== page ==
Maxell tapes advert – ‘Break the Sound Barrier’ (1982)

In the early 1980’s I remember watching two adverts for Maxell cassettes.  This featured Peter Murphy from the British rock band ‘Bauhaus’.  As a child, the adverts scared the pants off me, but really opened my eyes to the power of the screen.  So I really wouldn’t be typing here if it were not for these two masterpieces of the small screen.

As an older 40-something child, I still get a wonderful thrill when I hear the high-pitched noise and see the darkened room – a reminder to my younger self to put my fingers in my ears, and shut my eyes tightly.

As both adverts unfold I’m reminded of the classic battle of making the most of your time and budget. The production values on these videos are really good with excellent lighting and the very essence of 1980’s chic contemporary cool.   Even the shoes featured in the advert did good business.

The first advert was called ‘Storm’ and produced by Downton Advertising.

It’s easy to see why this Maxell advert is memorable to so many; the silhouetted house, the infrequent electronic noises, and the cat howls that punctuate the sequence give this an unsettling edge.  The choice of music: Mussorgsky’s ‘Night on the Bare Mountain’, already famous for its inclusion in Disney’s ‘Fantasia’, creates a suitably stormy feel.  And let’s not forget Peter Murphy’s steely glares towards the camera, providing the added spook value.


I sought to track down anyone who might be able to shed a bit more light on these terrifying memories.  And I was lucky enough to make contact with director Howard Guard who has enjoyed a successful career on both sides of the Atlantic.   He was kind enough to shed some light on the making of the advert.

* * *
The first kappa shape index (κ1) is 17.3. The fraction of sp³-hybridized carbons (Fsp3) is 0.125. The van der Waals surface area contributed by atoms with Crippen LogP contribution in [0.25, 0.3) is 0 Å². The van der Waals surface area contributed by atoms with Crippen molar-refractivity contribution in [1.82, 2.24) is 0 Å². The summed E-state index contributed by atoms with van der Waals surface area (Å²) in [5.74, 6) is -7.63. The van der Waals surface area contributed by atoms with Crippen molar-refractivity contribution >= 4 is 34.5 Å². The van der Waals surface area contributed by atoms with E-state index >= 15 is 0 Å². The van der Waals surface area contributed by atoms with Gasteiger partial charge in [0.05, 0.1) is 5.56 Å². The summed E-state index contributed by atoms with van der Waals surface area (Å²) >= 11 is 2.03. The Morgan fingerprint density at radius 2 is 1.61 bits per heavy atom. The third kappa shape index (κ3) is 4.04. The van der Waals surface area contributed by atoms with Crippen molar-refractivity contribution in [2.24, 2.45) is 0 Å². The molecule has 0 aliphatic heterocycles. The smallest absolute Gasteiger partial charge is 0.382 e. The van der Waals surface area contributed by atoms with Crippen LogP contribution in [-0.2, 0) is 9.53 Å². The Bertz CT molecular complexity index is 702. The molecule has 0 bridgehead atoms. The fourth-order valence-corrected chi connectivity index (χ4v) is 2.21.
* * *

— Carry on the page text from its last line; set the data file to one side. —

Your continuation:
Director Howard Guard

Guard was quick to point out it was a low-budget commercial, resulting in all kinds of hard work to achieve the footage required.

“The ducks were on wires pulled by a man hanging over the top of the set. The low angle tracking shot onto Pete’s shoes was by putting the Arri on a sheet of hardboard (shiny side down) and me pulling it, and the focus puller running alongside. I had an industry phone call about it at the time asking where we got the rig.  The lightning was open fronted Brutes and a man arcing the carbon” – in basic terms this a technique for activating the huge lights you might see on a large-scale exterior shoot.  (3)

The coffee vibrating was created by a small compressor next to it.

This is an advert that relies on the skill of filmic technique, rather than any kind of special effects work. At the time of transmission, Guard noted that “It was never intended to be a slick piece of optical trickery.  It was simplicity itself; all in the shot material and the editing.”


Ironically, for an advert that places such a strong emphasis on sound, sometimes it’s fun to turn the volume right down and think about the studio floor.  The sheer effort and coordination that Guard mentioned.  Marc Hill was an art director on the shoot, and talked about how “half the construction crew were behind the wall moving the ducks and various props with Howard shouting “more, more” like an old-time silent movie director.” (1).  It’s this image that I’m drawn to frequently, as I think of Guard directing the crew to make the magic happen: the music replaced with the sounds of shouting, orders and commands, industrial wind machines, crackles of lights being ignited, and assorted creaks and whooshes of various objects swaying in the storm of the living room.


But what we did hear in the end was a classic piece of music.  Guard recollects that the advert was edited to two different sound tracks. “I cut the film with Simon Laurie to Mussorgsky’s ‘Night on a Bare Mountain’ and a second version to Tchaikovsky’s ‘Romeo and Juliet.’  I loved both versions but we went with Mussorgsky in the end.”  And it’s an inspired choice allowing the score to fade down naturally and let the very sinister whispering voice deliver the “Break the Sound Barrier” tagline at the end.